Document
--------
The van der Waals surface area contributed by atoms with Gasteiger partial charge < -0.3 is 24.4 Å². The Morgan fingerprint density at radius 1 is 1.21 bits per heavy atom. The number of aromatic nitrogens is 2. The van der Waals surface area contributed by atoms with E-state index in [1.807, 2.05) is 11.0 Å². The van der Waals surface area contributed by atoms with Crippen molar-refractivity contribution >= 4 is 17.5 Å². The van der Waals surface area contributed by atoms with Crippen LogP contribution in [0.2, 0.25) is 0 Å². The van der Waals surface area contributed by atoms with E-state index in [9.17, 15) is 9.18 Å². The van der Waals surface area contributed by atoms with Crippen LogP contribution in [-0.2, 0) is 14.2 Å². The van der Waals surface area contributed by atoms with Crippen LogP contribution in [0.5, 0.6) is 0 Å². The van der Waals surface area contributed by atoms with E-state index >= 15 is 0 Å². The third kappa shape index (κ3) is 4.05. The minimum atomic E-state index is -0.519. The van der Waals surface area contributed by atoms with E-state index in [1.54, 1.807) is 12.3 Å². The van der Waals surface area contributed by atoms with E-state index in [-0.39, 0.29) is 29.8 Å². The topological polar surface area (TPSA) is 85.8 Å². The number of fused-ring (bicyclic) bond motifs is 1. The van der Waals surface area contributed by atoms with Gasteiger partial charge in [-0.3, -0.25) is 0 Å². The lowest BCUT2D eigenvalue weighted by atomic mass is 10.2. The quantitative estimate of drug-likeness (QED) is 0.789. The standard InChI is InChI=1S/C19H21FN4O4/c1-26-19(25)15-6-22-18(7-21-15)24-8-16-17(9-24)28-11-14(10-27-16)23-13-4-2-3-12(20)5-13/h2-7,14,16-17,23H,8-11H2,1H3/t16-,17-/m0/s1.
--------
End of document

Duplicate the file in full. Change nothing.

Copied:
The van der Waals surface area contributed by atoms with Gasteiger partial charge < -0.3 is 24.4 Å². The Morgan fingerprint density at radius 1 is 1.21 bits per heavy atom. The number of aromatic nitrogens is 2. The van der Waals surface area contributed by atoms with E-state index in [1.807, 2.05) is 11.0 Å². The van der Waals surface area contributed by atoms with Crippen molar-refractivity contribution >= 4 is 17.5 Å². The van der Waals surface area contributed by atoms with Crippen LogP contribution in [0.2, 0.25) is 0 Å². The van der Waals surface area contributed by atoms with E-state index in [9.17, 15) is 9.18 Å². The van der Waals surface area contributed by atoms with Crippen LogP contribution in [-0.2, 0) is 14.2 Å². The van der Waals surface area contributed by atoms with Crippen LogP contribution in [0.5, 0.6) is 0 Å². The van der Waals surface area contributed by atoms with E-state index >= 15 is 0 Å². The third kappa shape index (κ3) is 4.05. The minimum atomic E-state index is -0.519. The van der Waals surface area contributed by atoms with E-state index in [1.54, 1.807) is 12.3 Å². The van der Waals surface area contributed by atoms with E-state index in [-0.39, 0.29) is 29.8 Å². The topological polar surface area (TPSA) is 85.8 Å². The number of fused-ring (bicyclic) bond motifs is 1. The van der Waals surface area contributed by atoms with Gasteiger partial charge in [-0.3, -0.25) is 0 Å². The lowest BCUT2D eigenvalue weighted by atomic mass is 10.2. The quantitative estimate of drug-likeness (QED) is 0.789. The standard InChI is InChI=1S/C19H21FN4O4/c1-26-19(25)15-6-22-18(7-21-15)24-8-16-17(9-24)28-11-14(10-27-16)23-13-4-2-3-12(20)5-13/h2-7,14,16-17,23H,8-11H2,1H3/t16-,17-/m0/s1.